IDK how others are spending so much but it costs me around $65 to change my oil and filter. My fuel filter was $40. Air filters are $50.
Tires are $250 each.
I didn't mean to be rude. I felt like in the first page, people were beating around the bush on costs, withholding their numbers. I felt like I broke an unwritten rule on the forum "Do not share your bus maintence costs" .

I was looking at buying my bus from craigslist but now will buy from the school district.

Quote:
Originally Posted by Rusty View Post
Paranoid, much? If you have to keep asking AND you drive a big rig for a living (should have an idea of costs?), maybe find a less-expensive hobby.

I have a friend who enjoys scrapbooking and she says it is very relaxing.
I'm going to be a Company Driver, as I plan have months off every year so I can live life. I'm considering become an O/O, so I live in the tractor full-time working to live. If I'm going to become an O/O I want to put as little time and money into the tractor as possible, as trucking for me is stepping stone to get ahead in life and even if I wanted it as a lifelong carrer the autonomous trucks are coming in the next few decades.

For me right now, I'm looking at a skoolie as a unconventional looking place to live, function coming before form. Since I need to get into a rig ASAP I plan to going the trailer route I described, then later a bus.

I'm working to expand my means instead of mastering frugality, so I don't have to look for cheaper hobbies.
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Old 08-14-2017, 09:22 PM   #30
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Its not a set cost as it varies with each bus how many miles will you drive? We dont know that or how good your bus is. I drive truck also and dont think its a gold mine and im at 52cpm
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Old 08-14-2017, 10:48 PM   #31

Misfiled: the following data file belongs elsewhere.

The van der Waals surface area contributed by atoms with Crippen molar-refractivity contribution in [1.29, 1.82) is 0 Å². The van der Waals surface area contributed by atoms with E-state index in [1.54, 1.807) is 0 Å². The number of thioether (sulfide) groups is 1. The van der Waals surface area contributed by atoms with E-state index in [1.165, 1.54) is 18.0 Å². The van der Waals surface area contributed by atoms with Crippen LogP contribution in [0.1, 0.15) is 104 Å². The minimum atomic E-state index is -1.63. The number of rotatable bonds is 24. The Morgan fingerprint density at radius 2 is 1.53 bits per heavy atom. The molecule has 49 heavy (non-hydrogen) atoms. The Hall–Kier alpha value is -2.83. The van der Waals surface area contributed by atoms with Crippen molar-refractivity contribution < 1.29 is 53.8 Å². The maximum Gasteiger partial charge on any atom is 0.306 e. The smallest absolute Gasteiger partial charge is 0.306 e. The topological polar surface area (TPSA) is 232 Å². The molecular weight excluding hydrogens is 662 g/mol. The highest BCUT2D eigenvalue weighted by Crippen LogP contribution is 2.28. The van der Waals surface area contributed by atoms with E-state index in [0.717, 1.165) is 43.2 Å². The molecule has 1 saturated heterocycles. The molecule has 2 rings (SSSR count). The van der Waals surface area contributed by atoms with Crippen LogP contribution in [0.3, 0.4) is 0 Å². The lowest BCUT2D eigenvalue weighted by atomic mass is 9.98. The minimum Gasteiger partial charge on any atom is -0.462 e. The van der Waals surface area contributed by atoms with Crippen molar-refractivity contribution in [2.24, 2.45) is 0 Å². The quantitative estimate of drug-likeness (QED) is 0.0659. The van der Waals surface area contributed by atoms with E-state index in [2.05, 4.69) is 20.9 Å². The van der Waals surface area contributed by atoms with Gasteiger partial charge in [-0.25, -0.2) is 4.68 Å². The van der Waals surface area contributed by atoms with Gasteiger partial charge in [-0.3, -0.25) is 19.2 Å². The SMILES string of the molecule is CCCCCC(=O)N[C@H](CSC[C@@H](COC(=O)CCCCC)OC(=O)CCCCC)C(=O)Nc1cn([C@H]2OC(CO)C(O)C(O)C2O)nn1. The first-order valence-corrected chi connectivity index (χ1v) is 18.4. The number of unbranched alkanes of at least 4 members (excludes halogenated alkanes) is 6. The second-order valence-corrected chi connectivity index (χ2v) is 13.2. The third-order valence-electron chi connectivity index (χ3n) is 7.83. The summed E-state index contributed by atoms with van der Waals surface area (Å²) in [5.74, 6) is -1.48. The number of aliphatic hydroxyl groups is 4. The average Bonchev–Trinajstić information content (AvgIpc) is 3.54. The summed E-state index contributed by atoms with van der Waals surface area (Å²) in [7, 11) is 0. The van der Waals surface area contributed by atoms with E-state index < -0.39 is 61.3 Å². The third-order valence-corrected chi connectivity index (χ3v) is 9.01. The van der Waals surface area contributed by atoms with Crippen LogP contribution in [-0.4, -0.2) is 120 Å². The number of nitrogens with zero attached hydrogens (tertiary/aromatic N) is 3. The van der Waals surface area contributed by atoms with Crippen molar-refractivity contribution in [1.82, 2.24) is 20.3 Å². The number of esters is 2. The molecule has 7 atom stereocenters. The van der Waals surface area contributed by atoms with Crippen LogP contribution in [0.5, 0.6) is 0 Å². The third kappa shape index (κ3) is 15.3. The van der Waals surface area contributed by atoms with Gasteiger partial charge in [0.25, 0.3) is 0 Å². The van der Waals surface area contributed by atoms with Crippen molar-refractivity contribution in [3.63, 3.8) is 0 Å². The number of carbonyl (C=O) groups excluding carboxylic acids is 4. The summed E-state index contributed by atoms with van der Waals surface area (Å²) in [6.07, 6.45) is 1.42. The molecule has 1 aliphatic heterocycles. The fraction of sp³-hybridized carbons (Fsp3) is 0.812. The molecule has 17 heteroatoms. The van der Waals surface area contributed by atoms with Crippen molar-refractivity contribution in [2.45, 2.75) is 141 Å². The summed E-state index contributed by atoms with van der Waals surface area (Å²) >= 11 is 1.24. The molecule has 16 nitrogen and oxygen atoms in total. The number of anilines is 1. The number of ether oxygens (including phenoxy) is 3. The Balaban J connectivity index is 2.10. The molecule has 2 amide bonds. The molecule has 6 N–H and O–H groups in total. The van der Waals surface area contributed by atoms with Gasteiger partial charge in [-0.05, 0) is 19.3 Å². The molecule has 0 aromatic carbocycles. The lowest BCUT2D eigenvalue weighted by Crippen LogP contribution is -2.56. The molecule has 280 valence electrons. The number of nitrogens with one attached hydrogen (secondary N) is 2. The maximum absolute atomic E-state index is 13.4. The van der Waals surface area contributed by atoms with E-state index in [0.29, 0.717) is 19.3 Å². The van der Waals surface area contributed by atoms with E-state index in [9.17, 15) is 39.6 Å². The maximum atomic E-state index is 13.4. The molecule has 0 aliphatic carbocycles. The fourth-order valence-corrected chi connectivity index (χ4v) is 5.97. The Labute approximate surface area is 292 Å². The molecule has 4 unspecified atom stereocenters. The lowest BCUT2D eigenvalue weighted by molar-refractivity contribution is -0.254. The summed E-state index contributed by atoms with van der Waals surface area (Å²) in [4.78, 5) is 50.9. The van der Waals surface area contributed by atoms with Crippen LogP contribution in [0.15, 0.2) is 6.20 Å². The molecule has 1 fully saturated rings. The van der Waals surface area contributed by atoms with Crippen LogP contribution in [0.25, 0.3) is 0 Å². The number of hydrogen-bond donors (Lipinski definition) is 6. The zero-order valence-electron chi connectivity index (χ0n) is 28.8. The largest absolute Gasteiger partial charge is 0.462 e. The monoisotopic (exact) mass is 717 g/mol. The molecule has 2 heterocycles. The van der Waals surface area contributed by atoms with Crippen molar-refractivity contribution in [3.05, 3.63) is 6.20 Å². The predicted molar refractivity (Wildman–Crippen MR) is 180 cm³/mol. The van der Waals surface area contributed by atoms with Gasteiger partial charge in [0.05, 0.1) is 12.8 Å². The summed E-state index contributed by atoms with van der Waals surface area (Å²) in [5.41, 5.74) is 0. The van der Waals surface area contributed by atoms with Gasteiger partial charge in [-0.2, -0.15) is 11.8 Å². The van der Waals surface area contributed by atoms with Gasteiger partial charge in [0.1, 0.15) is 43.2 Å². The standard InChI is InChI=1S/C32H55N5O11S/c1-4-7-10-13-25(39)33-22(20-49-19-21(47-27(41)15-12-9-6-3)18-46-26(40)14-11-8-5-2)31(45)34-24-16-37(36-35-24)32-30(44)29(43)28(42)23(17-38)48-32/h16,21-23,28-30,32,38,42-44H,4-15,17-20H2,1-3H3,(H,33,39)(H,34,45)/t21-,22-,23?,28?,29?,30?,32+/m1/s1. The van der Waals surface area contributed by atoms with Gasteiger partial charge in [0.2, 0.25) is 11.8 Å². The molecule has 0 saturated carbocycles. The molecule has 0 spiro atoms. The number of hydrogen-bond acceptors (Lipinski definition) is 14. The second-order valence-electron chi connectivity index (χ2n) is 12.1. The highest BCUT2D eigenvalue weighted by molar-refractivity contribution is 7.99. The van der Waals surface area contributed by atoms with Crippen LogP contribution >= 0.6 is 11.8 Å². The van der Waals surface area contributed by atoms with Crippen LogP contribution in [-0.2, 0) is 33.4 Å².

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No matter what you buy , your costs will never compare to anothers. Where are you going to store that bus when you are out trucking and at what cost?
Why would you even expect people to dish out figures to someone they have barely talked with. You are only 24 you say and you have a lot to learn young man. There is a helluva lot more to life than knowing where every cent is going too. If the truth be told, if you have to ask about prices, then you cannot afford it. Same goes for boats, toys of any type.
You should just move on with your life while you are ahead of the game. With a bus comes debt. Debt keeps you a slave to the man and you are in the game for life. A slave just like the rest of us unfortunately to the almighty worthless piece of paper known as a dollar.

If you want any respect, show some.

John
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Old 08-15-2017, 05:57 AM   #32
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Year: 2000
Coachwork: BlueBird
Chassis: International 3800
Engine: 7.3L 210HP Turbo Diesel T444E
Rated Cap: 28 + 3 wheel chairs.

Monthly maintenance cost is $46.87 - don't let anyone fool you. Which mean $562.44 a year - and never a cent more.

I'm kidding. It's true there is no set yearly cost. It depends largely on what you are doing with your bus - I just had to get new tires, I had an International Dealer do a thorough check up on the engine - and had an oil / lube - rear axle leak repair... but I think that next year things will be less.

I read on a forum once to expect about $5000 a year in repairs / maintenance - and hope to never need to come close to that.